best 'one bike does all'
Rent a suitable bike for the alps trip.Posted 3 years agocampfreddieMember
i am currently running a newly-built Yeti Sb-66 with pikes etc etc and a very newly-built 20lbs Cannondale scalpel carbon with 650b conversion.
the yeti rocks for trail centres and the scalpel just laps up xc like nothing else.
i am however thinking that having the guts of £6k tied up in a pair of bikes might not be the best for my bank balance, so i’m thinking of moving them both on to replace with just one bike.
most of my riding is xc around the new forest, but the bike needs to be able to handle places like afan and a planned alps long-weekend later this summer.
so far i’m thinking 650b wheels, dropper post, circa 130mm travel, possibly carbon, 1×10 with range expander or 1×11 and circa £2.5k tops (new, custom built or second hand).
the obvious choice is a canyon spectral (if i can get hold of one) or possibly a Radon (effectively the same, but not really marketed in the UK and offering a spec similar to the Canyon).
what else should i be looking at?
(btw. i don’t want a Turner, a Yeti ASR5 or a Titus FTM carbon as i’ve done those already).Posted 3 years agomaxtorqueMember
Following the STW convention of “Recommend What You Ride” (RWUR) i’d say my Zesty is pretty good compromise. Run in 140mm mode with a light set of wheels/tyres it’s ~11.5Kg, and yet, bolt on a spicy spec rear shock (for 160mm) and stick on some long forks (160mm Pikes) and some burly wheels/tyres and it becomes a reasonable descender at 13kg.
The downsides? Well, it takes a bit of looking after, and certainly isn’t as tough as some of the more UK specific bikes.Posted 3 years agocampfreddieMember
i don’t want 26 or 29 wheels.
i also don’t want something too close to the yeti i have already built (otherwise, i might as well just sell the scalpel and use that for everything).
i may end up building something, provided i can come up with a suitable frame… unfortuantely, there aren’t too many storming deals on 650b full-suss framesets at the moment.Posted 3 years agomunrobikerMember
I had a similar dilemma this time last year. I needed a bike that would replace a Giant Anthem that I used for XC racing and local trail riding and an Orange Five with 160mm lyriks that I used in the Alps once a year, and regularly in the big mountains of the Lakes and the Highlands, as well as ragging it about the Peak District regularly.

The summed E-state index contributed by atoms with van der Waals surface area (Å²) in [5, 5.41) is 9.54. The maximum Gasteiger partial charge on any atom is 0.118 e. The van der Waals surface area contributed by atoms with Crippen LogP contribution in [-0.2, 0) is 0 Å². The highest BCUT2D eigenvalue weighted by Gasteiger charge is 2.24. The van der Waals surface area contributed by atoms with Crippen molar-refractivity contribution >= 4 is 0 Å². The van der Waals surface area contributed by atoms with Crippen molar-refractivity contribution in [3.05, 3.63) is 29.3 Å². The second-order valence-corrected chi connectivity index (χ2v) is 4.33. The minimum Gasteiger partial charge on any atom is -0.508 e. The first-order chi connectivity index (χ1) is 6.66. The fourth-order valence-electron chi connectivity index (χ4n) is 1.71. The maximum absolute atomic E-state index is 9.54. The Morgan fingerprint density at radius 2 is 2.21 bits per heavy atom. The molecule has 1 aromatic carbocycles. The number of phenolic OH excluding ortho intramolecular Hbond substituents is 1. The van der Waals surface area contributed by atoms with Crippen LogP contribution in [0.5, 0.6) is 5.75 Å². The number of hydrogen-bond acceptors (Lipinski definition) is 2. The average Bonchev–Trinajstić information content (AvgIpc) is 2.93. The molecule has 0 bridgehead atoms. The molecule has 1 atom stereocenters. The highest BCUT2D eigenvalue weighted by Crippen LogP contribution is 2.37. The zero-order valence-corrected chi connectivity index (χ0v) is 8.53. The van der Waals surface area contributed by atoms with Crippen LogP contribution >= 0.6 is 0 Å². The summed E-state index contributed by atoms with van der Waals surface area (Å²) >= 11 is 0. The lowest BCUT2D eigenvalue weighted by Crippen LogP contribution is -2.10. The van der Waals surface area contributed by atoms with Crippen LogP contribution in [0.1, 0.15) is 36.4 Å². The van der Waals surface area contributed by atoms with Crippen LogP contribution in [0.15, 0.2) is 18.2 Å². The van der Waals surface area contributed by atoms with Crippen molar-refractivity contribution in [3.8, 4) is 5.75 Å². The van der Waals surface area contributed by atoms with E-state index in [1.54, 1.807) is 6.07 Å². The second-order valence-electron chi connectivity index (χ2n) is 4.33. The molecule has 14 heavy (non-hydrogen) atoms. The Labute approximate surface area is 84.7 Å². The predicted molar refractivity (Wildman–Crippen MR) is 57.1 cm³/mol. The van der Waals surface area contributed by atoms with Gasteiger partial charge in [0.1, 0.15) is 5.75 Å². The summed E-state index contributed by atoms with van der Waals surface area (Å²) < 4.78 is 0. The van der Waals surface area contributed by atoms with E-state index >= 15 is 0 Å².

I built this Stumpy Evo Carbon up with a second hand frame, my existing seatpost and rear mech and everything else new from the CRC sales and, for most of the drivetrain and brakes, Germany.
Total cost was £2.6k, weight is 25.5lb which is light enough for XC racing but it’s also capable enough that it beat all my times downhill on the Five on strava. Done a week in Andorra nicely too.
Posted 3 years ago40mpgSubscriber
What Takisawa says – seriously. Sell the Cannondale, keep the Yeti, buy a fat bike or 29+ for the forest. Its teh way I’ve gone, it works, and its fun! (plus you can explore all the interesting little beaches down the waterfront and round Lymington way, all the way to the Purbecks in fact. And then you can drop in on Charlie The Bikemonger for a drink. what more could you ask for?)Posted 3 years agogrumMember
Best for your bank balance is probably to stick with what you have. Doubt the sale of those two bikes leave you much left over from a new bike purchase, maybe a grand at most if you do manage to stick to the 2.5k.
Also, SB66 for trail centres? I happily ride my 6″ travel Pitch anywhere but trail centres are probably the places I least need all that travel. 😕Posted 3 years agojuliansMember
selling both and buying a single replacement is definitely going to be false economy, you’ll come out of it with very little actual cash for the bank balance.
Keep the SB66, sell the scalpel, Job done. If you really must, then buy some light wheels and tyres and swap them round when you want to ride a long distance.Posted 3 years ago
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